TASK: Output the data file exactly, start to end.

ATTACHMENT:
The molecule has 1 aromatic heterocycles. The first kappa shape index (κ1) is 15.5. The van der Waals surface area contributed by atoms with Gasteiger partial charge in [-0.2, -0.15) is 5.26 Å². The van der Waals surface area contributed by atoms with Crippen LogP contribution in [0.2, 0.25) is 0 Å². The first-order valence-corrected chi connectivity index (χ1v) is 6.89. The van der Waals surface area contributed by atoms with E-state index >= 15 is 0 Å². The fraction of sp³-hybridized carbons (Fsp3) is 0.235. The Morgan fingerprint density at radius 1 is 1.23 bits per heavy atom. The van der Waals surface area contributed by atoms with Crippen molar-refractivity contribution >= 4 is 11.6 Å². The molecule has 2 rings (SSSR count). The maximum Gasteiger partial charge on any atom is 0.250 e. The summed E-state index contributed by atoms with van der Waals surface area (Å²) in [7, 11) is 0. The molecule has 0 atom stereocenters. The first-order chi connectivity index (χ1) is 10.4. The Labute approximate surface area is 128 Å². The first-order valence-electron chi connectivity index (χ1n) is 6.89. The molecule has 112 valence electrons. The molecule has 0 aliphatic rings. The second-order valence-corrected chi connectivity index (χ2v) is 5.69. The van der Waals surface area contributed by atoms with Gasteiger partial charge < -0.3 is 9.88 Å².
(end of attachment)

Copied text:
The molecule has 1 aromatic heterocycles. The first kappa shape index (κ1) is 15.5. The van der Waals surface area contributed by atoms with Gasteiger partial charge in [-0.2, -0.15) is 5.26 Å². The van der Waals surface area contributed by atoms with Crippen LogP contribution in [0.2, 0.25) is 0 Å². The first-order valence-corrected chi connectivity index (χ1v) is 6.89. The van der Waals surface area contributed by atoms with E-state index >= 15 is 0 Å². The fraction of sp³-hybridized carbons (Fsp3) is 0.235. The Morgan fingerprint density at radius 1 is 1.23 bits per heavy atom. The van der Waals surface area contributed by atoms with Crippen molar-refractivity contribution >= 4 is 11.6 Å². The molecule has 2 rings (SSSR count). The maximum Gasteiger partial charge on any atom is 0.250 e. The summed E-state index contributed by atoms with van der Waals surface area (Å²) in [7, 11) is 0. The molecule has 0 atom stereocenters. The first-order chi connectivity index (χ1) is 10.4. The Labute approximate surface area is 128 Å². The first-order valence-electron chi connectivity index (χ1n) is 6.89. The molecule has 112 valence electrons. The molecule has 0 aliphatic rings. The second-order valence-corrected chi connectivity index (χ2v) is 5.69. The van der Waals surface area contributed by atoms with Gasteiger partial charge < -0.3 is 9.88 Å².